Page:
When I buy a DVD medium anywhere in the world, I buy a license to view its contents. The problem being that the manufacturers had decided way back when that DVD media intended for the US marked should not be able to be played in, say, Europe. By European copyright law, that's a no-no. I bought the right to playback, and that cannot be removed by moving to a different country, or continent. Not even planet. So the European copyright bods never did anything about things like, say, the VLC, which outright ignores Region Locking on DVDs and BRDs. Which is a good thing.
Now... if you have a global market in mind, which all cellphone manufacturers/distributors have, any attempt at region-locking is, by definition, suicide. You see, I bought this phone. Paid for it. Simlock-free. And now they want to tell me I can only use SIMs from one particular area? Bad move... guess what, I'll buy from _honest_ people instead. Even if it costs a little more.
Wonder why I can still revert my iPhone 4...
...to works settings, i.e., iOS 5? Thought the article said that can't be done any longer?
The new MacPro, most likely.
Re: CD/DVD drive
For all those saying DVDs are a thing of the past, I have to disagree; I need both DVD and BluRay burners regularly (read: daily) for my business (so the iMac is out for me anyway; can't reasonably expect to burn BRDs via a USB connection). The CD/DVD drive would be minimum spec for my expectations. So I side with those who agree that without an optical drive, it's not an all-in-one.
You're missing *WHAT?!?!?!?*
"I kinda wish I could just grab that iPad," she told the Toronto Sun, adding, "You're missing seasons of Big Brother."
Since I cannot imagine anybody equipped with anything even remotely remeniscent of a brain missing "Big Brother," I guess that outs the experimentalists as... well... fill in your own word here; if I did I might get castigated and/or banned. Sorry... there it is. I prefer to think about Real Ale and good cheese, and really, really could do without the likes of "Big Brother" and other entertainments for the brain-dead... I prefer my brain cells to be killed by *really* good Ale...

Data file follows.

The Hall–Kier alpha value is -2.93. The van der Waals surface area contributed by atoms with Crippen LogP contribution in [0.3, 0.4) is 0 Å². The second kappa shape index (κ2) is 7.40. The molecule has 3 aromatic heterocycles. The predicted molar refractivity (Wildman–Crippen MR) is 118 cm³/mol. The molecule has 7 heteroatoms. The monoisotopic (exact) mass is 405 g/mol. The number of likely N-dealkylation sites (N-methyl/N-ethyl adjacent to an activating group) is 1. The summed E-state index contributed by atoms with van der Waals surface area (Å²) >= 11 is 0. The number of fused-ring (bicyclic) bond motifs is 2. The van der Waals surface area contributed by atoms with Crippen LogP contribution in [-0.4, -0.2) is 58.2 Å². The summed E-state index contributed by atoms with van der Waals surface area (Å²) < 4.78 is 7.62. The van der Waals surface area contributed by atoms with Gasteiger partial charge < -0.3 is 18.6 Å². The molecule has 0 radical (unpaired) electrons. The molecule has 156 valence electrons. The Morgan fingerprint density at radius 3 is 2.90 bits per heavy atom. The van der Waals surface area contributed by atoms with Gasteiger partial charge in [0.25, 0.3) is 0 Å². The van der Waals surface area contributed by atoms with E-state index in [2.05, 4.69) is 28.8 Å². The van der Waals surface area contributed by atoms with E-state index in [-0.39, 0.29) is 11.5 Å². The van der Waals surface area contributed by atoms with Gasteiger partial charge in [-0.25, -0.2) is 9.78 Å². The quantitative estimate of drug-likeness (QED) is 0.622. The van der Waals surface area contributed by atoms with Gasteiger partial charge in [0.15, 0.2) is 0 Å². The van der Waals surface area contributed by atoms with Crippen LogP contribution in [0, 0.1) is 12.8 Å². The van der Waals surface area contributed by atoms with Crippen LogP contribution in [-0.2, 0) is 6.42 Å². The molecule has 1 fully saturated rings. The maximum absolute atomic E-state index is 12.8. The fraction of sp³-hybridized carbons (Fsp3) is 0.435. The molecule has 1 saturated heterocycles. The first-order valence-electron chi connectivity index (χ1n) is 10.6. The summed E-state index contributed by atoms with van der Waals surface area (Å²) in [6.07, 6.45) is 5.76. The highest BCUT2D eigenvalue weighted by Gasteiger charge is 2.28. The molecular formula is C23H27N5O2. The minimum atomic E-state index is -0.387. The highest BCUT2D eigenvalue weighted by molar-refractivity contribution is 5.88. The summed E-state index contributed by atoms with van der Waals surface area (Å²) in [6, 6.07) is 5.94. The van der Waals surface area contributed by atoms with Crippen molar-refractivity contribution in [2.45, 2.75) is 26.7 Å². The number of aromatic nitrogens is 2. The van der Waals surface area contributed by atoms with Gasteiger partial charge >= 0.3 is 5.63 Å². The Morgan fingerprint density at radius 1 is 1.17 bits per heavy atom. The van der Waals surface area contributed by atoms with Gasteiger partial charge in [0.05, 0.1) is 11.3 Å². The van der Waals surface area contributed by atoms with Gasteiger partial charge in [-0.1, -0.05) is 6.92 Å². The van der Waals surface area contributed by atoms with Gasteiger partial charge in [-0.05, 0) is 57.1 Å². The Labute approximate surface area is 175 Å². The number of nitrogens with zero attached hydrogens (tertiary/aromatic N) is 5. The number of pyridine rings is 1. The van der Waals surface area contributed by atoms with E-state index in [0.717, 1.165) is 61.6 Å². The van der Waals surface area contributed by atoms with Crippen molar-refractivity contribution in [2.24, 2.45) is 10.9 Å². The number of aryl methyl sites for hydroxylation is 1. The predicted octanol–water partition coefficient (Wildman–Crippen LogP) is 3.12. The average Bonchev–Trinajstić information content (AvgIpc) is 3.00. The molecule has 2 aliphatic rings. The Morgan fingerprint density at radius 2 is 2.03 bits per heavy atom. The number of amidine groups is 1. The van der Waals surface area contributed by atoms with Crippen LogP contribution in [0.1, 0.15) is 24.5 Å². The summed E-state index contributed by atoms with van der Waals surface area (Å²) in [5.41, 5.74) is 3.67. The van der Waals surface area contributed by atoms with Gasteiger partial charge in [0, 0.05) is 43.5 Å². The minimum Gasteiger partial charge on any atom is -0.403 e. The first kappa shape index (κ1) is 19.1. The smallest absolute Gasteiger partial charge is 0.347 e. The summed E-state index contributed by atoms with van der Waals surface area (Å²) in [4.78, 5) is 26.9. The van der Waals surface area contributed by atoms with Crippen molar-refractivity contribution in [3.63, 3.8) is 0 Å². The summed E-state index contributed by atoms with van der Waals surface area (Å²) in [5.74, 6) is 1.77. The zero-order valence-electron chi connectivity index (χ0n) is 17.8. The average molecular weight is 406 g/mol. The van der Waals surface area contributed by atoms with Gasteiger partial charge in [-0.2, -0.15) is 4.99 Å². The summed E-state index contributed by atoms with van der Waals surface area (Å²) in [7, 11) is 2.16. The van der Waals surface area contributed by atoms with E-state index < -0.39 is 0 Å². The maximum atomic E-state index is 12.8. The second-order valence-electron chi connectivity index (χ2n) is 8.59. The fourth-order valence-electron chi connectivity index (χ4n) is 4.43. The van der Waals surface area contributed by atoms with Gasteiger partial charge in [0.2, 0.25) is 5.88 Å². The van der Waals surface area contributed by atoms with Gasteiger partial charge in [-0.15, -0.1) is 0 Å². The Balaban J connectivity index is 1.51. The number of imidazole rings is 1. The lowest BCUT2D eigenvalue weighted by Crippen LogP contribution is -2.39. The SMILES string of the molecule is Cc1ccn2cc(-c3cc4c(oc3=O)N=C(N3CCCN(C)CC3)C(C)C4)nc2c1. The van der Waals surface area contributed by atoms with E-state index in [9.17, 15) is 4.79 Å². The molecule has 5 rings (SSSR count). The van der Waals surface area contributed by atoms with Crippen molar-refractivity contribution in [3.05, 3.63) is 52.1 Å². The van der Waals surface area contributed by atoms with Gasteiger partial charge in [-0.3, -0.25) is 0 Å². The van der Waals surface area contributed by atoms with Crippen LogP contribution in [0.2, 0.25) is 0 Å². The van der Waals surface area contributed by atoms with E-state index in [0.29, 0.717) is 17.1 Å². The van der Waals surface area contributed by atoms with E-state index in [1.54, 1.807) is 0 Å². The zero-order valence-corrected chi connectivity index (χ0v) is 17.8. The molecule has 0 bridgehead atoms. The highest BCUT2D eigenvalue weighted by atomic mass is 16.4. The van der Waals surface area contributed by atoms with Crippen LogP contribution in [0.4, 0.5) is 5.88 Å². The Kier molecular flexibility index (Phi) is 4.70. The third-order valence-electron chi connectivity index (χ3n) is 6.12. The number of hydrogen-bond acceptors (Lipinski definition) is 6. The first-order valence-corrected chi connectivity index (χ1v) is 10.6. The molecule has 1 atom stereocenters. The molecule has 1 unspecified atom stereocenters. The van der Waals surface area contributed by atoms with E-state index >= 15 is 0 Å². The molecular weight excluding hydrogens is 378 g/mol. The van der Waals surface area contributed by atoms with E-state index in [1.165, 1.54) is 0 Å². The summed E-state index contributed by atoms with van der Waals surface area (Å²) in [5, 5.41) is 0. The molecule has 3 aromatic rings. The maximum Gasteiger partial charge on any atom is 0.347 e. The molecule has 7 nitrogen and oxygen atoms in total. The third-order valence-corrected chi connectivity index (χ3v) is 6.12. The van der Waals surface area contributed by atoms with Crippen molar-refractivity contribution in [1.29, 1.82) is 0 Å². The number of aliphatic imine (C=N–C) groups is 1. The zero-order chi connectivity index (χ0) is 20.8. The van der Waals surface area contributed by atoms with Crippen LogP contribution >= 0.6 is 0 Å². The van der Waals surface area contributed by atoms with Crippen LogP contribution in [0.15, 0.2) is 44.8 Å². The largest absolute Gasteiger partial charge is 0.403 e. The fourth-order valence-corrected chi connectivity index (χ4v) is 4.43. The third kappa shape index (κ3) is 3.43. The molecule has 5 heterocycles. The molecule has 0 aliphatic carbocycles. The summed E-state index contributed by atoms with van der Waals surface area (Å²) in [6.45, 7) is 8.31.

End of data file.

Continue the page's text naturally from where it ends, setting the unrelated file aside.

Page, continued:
"I'm glad I'm not the sysadmin that typed in the wrong unix command that brought the whole thing down!"
This whole thing is about an MS Exchange service. Guess what... runs on Windows only. And right now, I'd hate to be the foot you shot yourself into with your comment.
Re: Think of the fanbois - El reg.
"It wont make my coffee in the mornings or wipe my bottom."
That would be expecting a little much from a smartphone, wouldn't it?
This sort of thing is exactly why...
...I keep telling my customers not to go cloudy. Today all I could tell one of them was "I told you so" when he called me about this outage and asked me what to do.
I honestly do not care who does it...
...but I do believe a permanent settlement on the Moon--or in a circumlunar-orbit space station--would be a huge benefit in the long run, for a bunch of reasons. If NASA can't get the funding, I don't really care whether the Chinese, the British, Burger King or Walgreen's do it. So long as it's done.
Yes, I know it's a huge amount of resources. So let whoever has the money do it, and hope they're nice about it: remember the USSR and the US played nice even during the cold war, sharing each others's space labs (though the USSR actually put more effort into it than the US did, if you consider MIR).
This is about the future of mankind as a whole. Hopefully, the Chinese (if successful!) will realise that and act accordingly. Think about the possibilities.
Thanks, but no thanks.
Any data storage scheme that I will use for my customers' data, let alone my own, will have to be set up and handled by myself. Because I quite simply trust nobody any longer, and that goes back way before the NSA scandal. If I can't see *all* the possible settings, i.e., have root-level access to the storage medium, I won't let my customers use it unless they really, really insist after several rounds of warnings.
Back to the topic. After having had one customer complain that parts of his work had been patented in the US by a different company not known for expertise in the same area roundabout the time patent applications were being filed in Europe by said customer, I decided to add a disclaimer to my contract: I won't be held responsible for customer stupidity. Now, putting business data of any kind on a Chinese-run cloud, that is customer stupidity. Same level as an U.S.-run cloud service, really.
I have started to ask around for the possibility of having a storage server placed in Sealand...
"privacy without good security".
So to ensure privacy, MS suggests to completely remove privacy without raising the grade of securiy in any noticeable manner?
The problem with that is that MS and the partners in the TCP group are not laying open the way the TPM works, so it is impossible for most people to check what all they can do to me. How about an Opensource alternative? I might go for that after sufficient peer review...
Re: It's plastic
I have to agree here; the noise audible in the video shouts "plastic!" Maybe ceramic-coated?